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Project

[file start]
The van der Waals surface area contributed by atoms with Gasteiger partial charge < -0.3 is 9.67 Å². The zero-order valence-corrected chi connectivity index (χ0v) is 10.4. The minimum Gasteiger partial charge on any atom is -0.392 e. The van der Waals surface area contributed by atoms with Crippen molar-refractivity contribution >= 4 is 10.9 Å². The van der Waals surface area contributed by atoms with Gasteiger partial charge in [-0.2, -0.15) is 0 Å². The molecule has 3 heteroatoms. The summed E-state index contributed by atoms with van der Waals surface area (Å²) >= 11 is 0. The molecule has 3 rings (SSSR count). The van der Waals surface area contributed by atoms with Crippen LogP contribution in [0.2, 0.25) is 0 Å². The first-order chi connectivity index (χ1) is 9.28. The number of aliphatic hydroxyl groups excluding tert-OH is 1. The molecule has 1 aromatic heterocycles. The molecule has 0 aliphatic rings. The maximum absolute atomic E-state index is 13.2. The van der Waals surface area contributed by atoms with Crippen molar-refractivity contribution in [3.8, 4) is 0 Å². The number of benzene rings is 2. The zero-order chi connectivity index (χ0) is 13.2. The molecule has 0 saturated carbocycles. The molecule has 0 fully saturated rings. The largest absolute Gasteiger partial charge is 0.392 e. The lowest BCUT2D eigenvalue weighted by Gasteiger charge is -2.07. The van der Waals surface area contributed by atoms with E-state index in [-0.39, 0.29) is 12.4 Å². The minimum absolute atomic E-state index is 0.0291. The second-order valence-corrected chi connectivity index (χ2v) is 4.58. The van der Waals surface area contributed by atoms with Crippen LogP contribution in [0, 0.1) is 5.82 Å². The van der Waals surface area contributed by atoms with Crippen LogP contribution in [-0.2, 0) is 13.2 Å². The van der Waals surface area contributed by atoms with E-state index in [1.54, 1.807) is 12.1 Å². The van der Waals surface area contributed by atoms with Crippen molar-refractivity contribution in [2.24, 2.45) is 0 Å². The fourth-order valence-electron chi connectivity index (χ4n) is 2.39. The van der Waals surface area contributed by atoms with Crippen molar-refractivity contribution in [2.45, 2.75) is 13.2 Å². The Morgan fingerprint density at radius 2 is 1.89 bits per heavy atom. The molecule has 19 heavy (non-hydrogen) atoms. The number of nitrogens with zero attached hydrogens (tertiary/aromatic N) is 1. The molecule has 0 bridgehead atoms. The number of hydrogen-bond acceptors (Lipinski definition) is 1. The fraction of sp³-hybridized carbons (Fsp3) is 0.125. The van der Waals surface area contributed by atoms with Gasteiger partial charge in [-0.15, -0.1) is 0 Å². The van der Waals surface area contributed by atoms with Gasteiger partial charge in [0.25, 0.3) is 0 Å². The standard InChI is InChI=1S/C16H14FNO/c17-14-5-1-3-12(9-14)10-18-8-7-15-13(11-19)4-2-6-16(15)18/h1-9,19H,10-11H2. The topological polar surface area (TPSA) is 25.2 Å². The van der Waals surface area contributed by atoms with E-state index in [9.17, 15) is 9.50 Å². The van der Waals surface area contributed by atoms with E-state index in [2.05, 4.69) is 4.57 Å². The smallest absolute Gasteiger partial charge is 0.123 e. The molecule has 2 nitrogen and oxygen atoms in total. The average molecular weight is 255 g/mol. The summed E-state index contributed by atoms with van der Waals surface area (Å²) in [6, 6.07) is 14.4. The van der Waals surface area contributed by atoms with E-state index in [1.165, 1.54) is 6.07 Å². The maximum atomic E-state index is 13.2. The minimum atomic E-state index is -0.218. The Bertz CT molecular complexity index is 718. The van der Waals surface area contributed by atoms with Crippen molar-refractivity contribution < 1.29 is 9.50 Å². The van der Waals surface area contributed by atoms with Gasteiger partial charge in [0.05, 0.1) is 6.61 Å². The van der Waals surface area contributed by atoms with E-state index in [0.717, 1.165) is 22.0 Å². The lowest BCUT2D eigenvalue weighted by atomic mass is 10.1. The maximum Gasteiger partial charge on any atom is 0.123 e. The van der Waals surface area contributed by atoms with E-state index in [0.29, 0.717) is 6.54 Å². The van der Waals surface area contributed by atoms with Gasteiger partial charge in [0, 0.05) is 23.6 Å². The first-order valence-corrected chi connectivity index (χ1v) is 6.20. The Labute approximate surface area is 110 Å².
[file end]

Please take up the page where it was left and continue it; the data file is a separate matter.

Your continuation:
Functional reconstitution of Type 3 protein targeting and secretion